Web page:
I read somewhere a lady was super shocked that her now husband had a micropenis. Not that size is the most important thing but that's a lie of omissions. differentiatedpansS
ome traditional cultures had some custom for inspecting the bodies of the people their children/grandchildren/nieces/nephews were going to marry for reasons like this (nothing necessarily weird, but you can't go on a long hunting and river-crossing excursion with your future wife's uncle without giving away some details.) theapplen
My wife and I waited. Imo it was worth the wait, but I don't begrudge anyone for not waiting. We waited for religious reasons, though we're not Fundamentalists or militantly Christian by any stretch, so to each their own.
We had a hard time waiting, but that did make our wedding night/honeymoon a lot more exciting. It was a lot of fun figuring each other out and learning that new skill together. It felt more like a "level up" than anything else, though, and had we not waited I don't think our relationship would be any better or worse.
We also had essentially 0 expectations for what our first time would be like and didn't place any undue pressure on ourselves to perform. Because of that, our first time was great. Had we gone in with major expectations, though, I think it would have felt worse.
Overall, worth the wait for us, but maybe not for others. I can totally understand why someone would want to make sure they're sexually compatible with another before committing. Lancaster2124
Discuss Some Taboos First.
My husband and I were both virgins on our wedding night.
I don't regret waiting but I do wish there was more conversations had about sex. The first year or so in the relationship I was faking it because I thought that's just what women were supposed to do and didn't know how to express otherwise to my husband. I also didn't want to make him feel any less about himself than he does.
I did end up telling him, and we went from already limited sex to near non-existent for a few months.
We ended up having several much needed conversations about what we both need or that we don't really know how to get there.
Since then we still don't have sex as often as I'd like to, but it is much better now.
I think it's important to talk about good communication. It's something I struggle with and he struggles with and no one ever talks about. Even with friends it's a little taboo. And I get it. Sex is a private intimate thing, but at the same time, it needs to be normalized in public so that when I am in private with my husband, I don't feel so ashamed and he doesn't have to feel like he's doing something wrong. SamPamTYM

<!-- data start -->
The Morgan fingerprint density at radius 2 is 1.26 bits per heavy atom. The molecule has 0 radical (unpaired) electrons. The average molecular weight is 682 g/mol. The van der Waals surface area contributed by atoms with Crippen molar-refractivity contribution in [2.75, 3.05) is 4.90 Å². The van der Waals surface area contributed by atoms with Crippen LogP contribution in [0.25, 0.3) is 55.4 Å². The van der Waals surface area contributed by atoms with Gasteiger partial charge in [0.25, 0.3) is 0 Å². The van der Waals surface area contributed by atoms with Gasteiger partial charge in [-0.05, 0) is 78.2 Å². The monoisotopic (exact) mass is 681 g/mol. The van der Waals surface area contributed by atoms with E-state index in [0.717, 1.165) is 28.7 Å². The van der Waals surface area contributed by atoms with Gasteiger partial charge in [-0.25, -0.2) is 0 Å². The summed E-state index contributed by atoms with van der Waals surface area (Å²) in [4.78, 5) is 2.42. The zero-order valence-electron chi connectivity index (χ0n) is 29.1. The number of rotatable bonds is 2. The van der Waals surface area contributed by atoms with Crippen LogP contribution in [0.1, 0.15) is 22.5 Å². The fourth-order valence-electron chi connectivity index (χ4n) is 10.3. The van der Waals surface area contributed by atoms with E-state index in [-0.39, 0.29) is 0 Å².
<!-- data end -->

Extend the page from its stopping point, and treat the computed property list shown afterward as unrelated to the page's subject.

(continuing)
It was totally worth it. We grew up being really close as friends and we thought that would actually help as the relationship was non-sexual at the start. We didn't get together until after college. We waited a couple years and after a while I didn't know if it would ever happen. The engagement got rough a couple times because we would get close but then stop last second. Do you know what it's like to have what essentially amounted to tension for a good 4 years? After the marriage it was all fine though until her husband found out. ambermage
Some of our possessions are no-brainer, have to have them, best things in the universe. Others are total beaters, through and through liabilities, that should have been trashed years ago.
But what about those possessions that fall right in between?
These are the things we love as much as we hate. Like some people or places in our lives, these objects and us have a love/hate relationship--and, surprisingly, almost as much baggage as the human version includes.
Some Redditors sat down and shared their best examples of these kinds of possessions.
lliorca336 asked, "What do you have a love / hate relationship with?"
Some set their sights on the elephant in the room. They described their excitement as well as all the issues that come with the expansive, unbelievably powerful internet.
The Whole Dang Thing
"The internet." -- LM1120
"Yup. On one side, it can really help people who feel alone. However, it can also breed toxicity." -- RHCube
"Back down it was as simple as don't use it but thats not really possible anymore" -- Derpsterio29
Even More Whole
"Technology in general."
"On the one hand, it's nice that I was able to deposit a check just now while sitting down on my bedroom. On the other, screw anyone who has the audacity to call me and greet me with a robot."
"I have it with none other than 'Google.' "
"I hate it when Google tracks my every move. I even feel scared sometimes. Like just the other day, I was watching 'Padmavat' on Amazon Prime. It wasn't even my account, but my husband's. We had to stop in the middle due to something."